Back in late August, Tal Ezer’s neighborhood in Norfolk, Virginia, was feeling the effects of Dorian, which was churning more than 800 miles south. That’s too far away to feel the storm surge pushed by hurricane-force winds, but there was still minor flooding that clogged traffic and ruined his daily jog.Ezer, a physical oceanographer, says Dorian actually slowed down the Gulf Stream current, which flows northward from Florida along the coast up to the North Atlantic, by almost 50 percent. He knows that because he took data from a giant underwater cable that stretches between Florida and the Bahamas that measures the speed of the current.
Normally the Gulf Stream flows so strongly (3 to 5 mph) along the Eastern seaboard that it pulls water away from the coast. Imagine a warm, fast moving current in the middle of a still, cooler river. When hurricane winds temporarily plug up the Gulf Stream flow, that water sloshes back against the coastline, Ezer and other researchers have found, including flooding his neighborhood.“We started seeing flooding when Dorian was stuck near the Bahamas,” says Ezer, an earth scientist at Old Dominion University. The flooding intensified as Dorian swept past Virginia, as people expected. But it’s the long-distance changes wrought by hurricanes, on both coastlines and the deep ocean, that scientists are only now starting to tease apart and understand.
This slowing of the Gulf Stream, which carries more water than all the planet’s rivers, is one of those effects. And as hurricanes become stronger and more intense under climate change, scientists say it’s likely these massive storms will impose other changes on the environment hundreds of miles away.In September, Ezer published his calculations of how a different storm, 2016’s Hurricane Matthew, slowed down the Gulf Stream in the journal Ocean Dynamics. Now he’s putting together the numbers from Dorian. When Dorian parked itself over the Bahamas, the Gulf Stream current dropped 47 percent, to 4.5 billion gallons per second. Its normal velocity returned a few days later, when the storm had passed.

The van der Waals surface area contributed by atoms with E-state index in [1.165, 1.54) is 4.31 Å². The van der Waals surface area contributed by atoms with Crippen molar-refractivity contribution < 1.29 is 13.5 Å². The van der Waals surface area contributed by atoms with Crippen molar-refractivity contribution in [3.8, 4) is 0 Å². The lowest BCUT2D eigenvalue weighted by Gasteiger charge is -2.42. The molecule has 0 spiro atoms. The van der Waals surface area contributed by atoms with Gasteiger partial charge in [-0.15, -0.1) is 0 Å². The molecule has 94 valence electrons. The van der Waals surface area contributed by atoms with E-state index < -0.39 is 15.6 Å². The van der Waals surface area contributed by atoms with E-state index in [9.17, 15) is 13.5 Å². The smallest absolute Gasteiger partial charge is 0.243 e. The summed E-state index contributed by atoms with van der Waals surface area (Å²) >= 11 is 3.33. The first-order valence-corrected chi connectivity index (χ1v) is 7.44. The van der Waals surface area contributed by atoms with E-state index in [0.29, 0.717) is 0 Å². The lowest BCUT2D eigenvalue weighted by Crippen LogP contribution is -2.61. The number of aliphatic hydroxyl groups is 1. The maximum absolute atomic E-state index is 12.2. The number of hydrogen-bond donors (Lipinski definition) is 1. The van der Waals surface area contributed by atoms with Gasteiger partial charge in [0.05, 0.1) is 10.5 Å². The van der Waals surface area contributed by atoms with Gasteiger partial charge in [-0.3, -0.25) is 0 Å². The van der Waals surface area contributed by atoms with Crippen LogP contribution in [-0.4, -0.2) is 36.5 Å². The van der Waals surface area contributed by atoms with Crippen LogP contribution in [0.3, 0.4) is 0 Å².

Oceanographers measure the speed of the Gulf Stream current by looking at subsea telephone cables, which generate a magnetic field. Researchers can assess speed by checking the voltage that arises when salt ions in the water move through the field. Ezer also used data from orbiting satellites that scan the surface of the Gulf Stream as it flows past Cape Hatteras, North Carolina.
We have the Voyager program to thank for some of this week’s spirals: When Voyager 1 first flew past Jupiter in 1979, it photographed the monster tempest swirling around and over on itself, and in 1989 Voyager 2 flew past Neptune and spied a small spiral storm that NASA nicknamed “Scooter.” Farther beyond are galaxies like our own spiral that contain gorgeous illuminated arms speckled with starlight.
It’s not just the Gulf Stream feeling the long-distance effects of hurricanes. Another group of scientists recently found big hurricanes also can stir up the deep ocean by dumping tons of nutrient-rich plankton on the sterile bottom.
Researchers looked at what happened to the ocean when Category 3 Hurricane Nicole blew past Bermuda in 2016. It turns out the storm traveled right by a special underwater monitoring station that collects “marine snow”—a combination of dead plankton and aerosol particles from the atmosphere that accumulates on the surface and sinks to the bottom . In a study published last month, scientists at the Marine Biological Laboratory in Woods Hole, Massachusetts, and the Bermuda Institute of Ocean Sciences found that hurricanes accelerate a process called the “biological pump,” in which phytoplankton drifting near the ocean’s surface capture carbon from the atmosphere and transfer it to deeper ocean layers and finally the seafloor.